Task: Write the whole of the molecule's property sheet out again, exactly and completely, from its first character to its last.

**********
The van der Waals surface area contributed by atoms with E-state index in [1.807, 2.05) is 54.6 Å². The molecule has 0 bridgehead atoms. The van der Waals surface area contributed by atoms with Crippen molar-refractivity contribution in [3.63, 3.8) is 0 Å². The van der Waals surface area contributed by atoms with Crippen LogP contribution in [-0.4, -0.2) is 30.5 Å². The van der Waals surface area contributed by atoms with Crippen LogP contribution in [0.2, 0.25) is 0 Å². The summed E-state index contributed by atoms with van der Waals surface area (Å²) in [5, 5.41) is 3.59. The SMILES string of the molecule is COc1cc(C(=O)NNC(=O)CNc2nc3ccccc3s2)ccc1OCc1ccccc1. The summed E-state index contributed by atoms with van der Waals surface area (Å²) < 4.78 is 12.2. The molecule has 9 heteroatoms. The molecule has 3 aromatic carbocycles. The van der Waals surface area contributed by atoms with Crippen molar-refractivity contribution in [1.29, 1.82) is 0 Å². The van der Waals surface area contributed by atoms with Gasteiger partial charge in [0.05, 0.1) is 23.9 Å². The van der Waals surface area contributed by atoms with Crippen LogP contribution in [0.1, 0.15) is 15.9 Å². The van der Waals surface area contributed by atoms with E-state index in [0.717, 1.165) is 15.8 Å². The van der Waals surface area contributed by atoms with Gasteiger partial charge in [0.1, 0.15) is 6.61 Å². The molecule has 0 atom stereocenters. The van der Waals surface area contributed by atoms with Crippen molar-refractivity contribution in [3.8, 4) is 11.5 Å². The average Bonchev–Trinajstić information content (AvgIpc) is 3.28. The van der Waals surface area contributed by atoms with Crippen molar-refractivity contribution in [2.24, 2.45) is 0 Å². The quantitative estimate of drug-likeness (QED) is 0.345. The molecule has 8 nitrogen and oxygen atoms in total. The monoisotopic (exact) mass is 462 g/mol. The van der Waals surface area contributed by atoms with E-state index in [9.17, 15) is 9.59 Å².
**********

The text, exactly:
The van der Waals surface area contributed by atoms with E-state index in [1.807, 2.05) is 54.6 Å². The molecule has 0 bridgehead atoms. The van der Waals surface area contributed by atoms with Crippen molar-refractivity contribution in [3.63, 3.8) is 0 Å². The van der Waals surface area contributed by atoms with Crippen LogP contribution in [-0.4, -0.2) is 30.5 Å². The van der Waals surface area contributed by atoms with Crippen LogP contribution in [0.2, 0.25) is 0 Å². The summed E-state index contributed by atoms with van der Waals surface area (Å²) in [5, 5.41) is 3.59. The SMILES string of the molecule is COc1cc(C(=O)NNC(=O)CNc2nc3ccccc3s2)ccc1OCc1ccccc1. The summed E-state index contributed by atoms with van der Waals surface area (Å²) < 4.78 is 12.2. The molecule has 9 heteroatoms. The molecule has 3 aromatic carbocycles. The van der Waals surface area contributed by atoms with Crippen molar-refractivity contribution in [1.29, 1.82) is 0 Å². The van der Waals surface area contributed by atoms with Gasteiger partial charge in [0.05, 0.1) is 23.9 Å². The van der Waals surface area contributed by atoms with Crippen LogP contribution in [0.1, 0.15) is 15.9 Å². The van der Waals surface area contributed by atoms with E-state index in [0.717, 1.165) is 15.8 Å². The van der Waals surface area contributed by atoms with Gasteiger partial charge in [0.1, 0.15) is 6.61 Å². The molecule has 0 atom stereocenters. The van der Waals surface area contributed by atoms with Crippen molar-refractivity contribution in [3.8, 4) is 11.5 Å². The average Bonchev–Trinajstić information content (AvgIpc) is 3.28. The van der Waals surface area contributed by atoms with Crippen molar-refractivity contribution in [2.24, 2.45) is 0 Å². The quantitative estimate of drug-likeness (QED) is 0.345. The molecule has 8 nitrogen and oxygen atoms in total. The monoisotopic (exact) mass is 462 g/mol. The van der Waals surface area contributed by atoms with E-state index in [9.17, 15) is 9.59 Å².